John Loves The Lego Movie 2: The Second Part

Rating: A

Summary: Continuing 5 years after the first film, Emmet must save his friends from the Systar System, Lego shenanigans ensue, and John cries. A lot.

I am a huge fan of the first Lego Movie. It was outrageously funny, incredibly creative, visually impressive, and Emmet’s speech at the end always makes me happy cry. Honestly, a movie about Legos could have been written in a weekend and half-assed. Instead, the Lego film series as a whole is filled with so much more love for the material than most movie franchises. This latest Lego movie brought me back in with another hilarious and inspiring adventure.  

Like the first, Lego Movie 2 is a feast for the eyes and hilarious. Every character, prop, visual effect, and backgrounds are animated with incredibly realistically rendered Lego parts. I mean, the first one was too. I am just still at awe with how one of the most photo-realistic visual effects I’ve ever seen is in the Lego movies! Along with the impressive CG, the designs and character animation are as inventive and funny as ever. Writing-wise, this movie is gut-busting and incredibly heartwarming. Lord and Miller’s script is full of meta in-jokes, references, and 4th wall breaks that’ll make Deadpool jealous. This time around, the film comes with a few musical numbers that are very welcome too. This movie is just a laugh a minute and a burst of joy in every frame.

The voice cast is phenomenal as ever. Honestly, aside from Star-Lord, Emmet is Chris Pratt’s finest acting performance. His vocal performance is not only funny but also brings a sincerity that is not usually seen when A-list talent is cast in animated films. He also delivers an equally sincere and hilarious parody of himself and the roles he’s played in the character REX. The rest of the cast rounds out the film with great comedic delivery, the highlight being Tiffany Haddish as Queen Watevra Wa’Nabi. Unfortunately, it feels as though the movie’s side characters aren’t given as much funny material in this second outing. The overall quality of the film isn’t affected at all, but it’s noticeable.

Honestly, the first time I watched the film I was a tad underwhelmed. The stakes didn’t feel as high and the story beats felt especially predictable. It just didn’t light that spark that the first film did. However, the more I thought about it, the more I realized how profound the actual message and statement of the overall Lego movies was.

I’m gonna need to spoil the movie to talk about this. So, if you’re here just for a review, the movie is funny, visually remarkable, and is on par with the first. Lego Movie 2 follows up the first in spectacular fashion by expanding the story and providing a  much-needed lesson for everyone.


The movie makes Emmett the antagonist. Well, not the Emmett we know, a future Emmett created by isolation and insecurity and turned into Rex. By proxy making the adolescent boy… this film’s bad guy. The whole movie Emmett is pushed to be more “grown-up” by being a literal destructive force against the Systar system and everything traditionally feminine. Even to the point of dooming the entire cast to purgatory in a storage bin.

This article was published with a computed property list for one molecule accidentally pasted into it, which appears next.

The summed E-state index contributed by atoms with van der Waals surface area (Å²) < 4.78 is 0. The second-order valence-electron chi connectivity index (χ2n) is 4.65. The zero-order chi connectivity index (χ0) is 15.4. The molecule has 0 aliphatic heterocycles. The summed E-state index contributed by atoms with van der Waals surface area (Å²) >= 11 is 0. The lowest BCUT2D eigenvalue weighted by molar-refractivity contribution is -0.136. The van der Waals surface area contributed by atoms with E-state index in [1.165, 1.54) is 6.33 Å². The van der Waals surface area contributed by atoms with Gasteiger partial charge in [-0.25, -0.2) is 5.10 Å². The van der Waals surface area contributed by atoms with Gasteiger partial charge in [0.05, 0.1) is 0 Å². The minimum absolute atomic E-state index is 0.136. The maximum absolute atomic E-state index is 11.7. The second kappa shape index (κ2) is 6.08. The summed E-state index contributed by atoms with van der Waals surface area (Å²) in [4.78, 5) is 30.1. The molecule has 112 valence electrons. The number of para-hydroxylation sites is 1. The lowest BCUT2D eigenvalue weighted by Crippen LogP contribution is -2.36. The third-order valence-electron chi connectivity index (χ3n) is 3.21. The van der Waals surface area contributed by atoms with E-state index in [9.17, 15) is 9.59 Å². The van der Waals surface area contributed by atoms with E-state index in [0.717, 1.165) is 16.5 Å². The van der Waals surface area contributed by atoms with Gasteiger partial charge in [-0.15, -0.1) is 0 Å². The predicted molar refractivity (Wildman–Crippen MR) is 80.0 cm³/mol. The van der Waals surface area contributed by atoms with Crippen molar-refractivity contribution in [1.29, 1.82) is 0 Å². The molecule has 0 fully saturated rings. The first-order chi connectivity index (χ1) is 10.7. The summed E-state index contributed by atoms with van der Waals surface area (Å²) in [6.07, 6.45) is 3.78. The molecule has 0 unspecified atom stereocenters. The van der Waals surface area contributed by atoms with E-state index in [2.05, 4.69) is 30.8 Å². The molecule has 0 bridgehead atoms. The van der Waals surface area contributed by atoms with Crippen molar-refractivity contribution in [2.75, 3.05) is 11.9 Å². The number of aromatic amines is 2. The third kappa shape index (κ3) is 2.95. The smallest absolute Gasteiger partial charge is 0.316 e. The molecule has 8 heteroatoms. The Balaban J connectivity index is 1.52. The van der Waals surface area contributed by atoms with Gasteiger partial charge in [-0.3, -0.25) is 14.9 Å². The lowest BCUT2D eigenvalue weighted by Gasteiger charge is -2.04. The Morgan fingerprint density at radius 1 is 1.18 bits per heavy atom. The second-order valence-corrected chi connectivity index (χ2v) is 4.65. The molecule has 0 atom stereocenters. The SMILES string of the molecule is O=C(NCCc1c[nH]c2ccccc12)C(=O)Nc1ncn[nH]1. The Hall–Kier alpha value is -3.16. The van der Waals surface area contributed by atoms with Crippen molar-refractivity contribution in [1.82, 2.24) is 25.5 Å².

This in itself isn’t anything new. Recently plenty of media has put boys and men to task on toxic behavior. Hell, you can just watch the reaction towards Captain Marvel to see how needlessly destructive and immature some grown adults are when it comes to having to share. However, there is one thing that stuck out to me that was carried over from the first film.

“You don’t have to be the bad guy… you can join us”

That line just stuck with me. It’s so simple and yet so easy to forget sometimes. It’s basically telling the boys in the audience “There’s nothing wrong with being who you are. Just be nice to people who are different.” Sure, it’s super sappy, but there are a lot of people out there who genuinely don’t know that! Just go to Twitter!  

As much as the Lego films are about creativity and a celebration of individuality, they also focus on something that I think most people need to hear. It’s not okay to tell people how they should or shouldn’t have fun. It’s not OK to tell people what they should like or dislike.

Obviously, the caveats being that said person isn’t hurting someone else. If you’re fun is hurting people than that needs to get shut the hell down.

It’s so easy to exist in our own little bubbles and scoff at other people’s likes and dislikes. Society especially does this to anything traditionally feminine or media aimed at young girls. It’s easy to just tear things apart. I mean, I do it as a hobby. It’s easy to laugh and poke fun at things that are different, but what good does that do? Why not accept and embrace our differences? Why not create? Why not try to be better? The world sucks already. Let’s not put other people down for what they use to cope with life if they aren’t hurting anybody.

There are nuances and overall differences in philosophy that’ll always rub me the wrong way, but as a general rule, I don’t want to be the bad guy. Instead of dunking on things I think are bad, I’m just gonna say it wasn’t for me. What good does it do to knock down something that might make someone happy? The world thrives on so much negativity already. We don’t need Master Destructors. We need Master Builders.     

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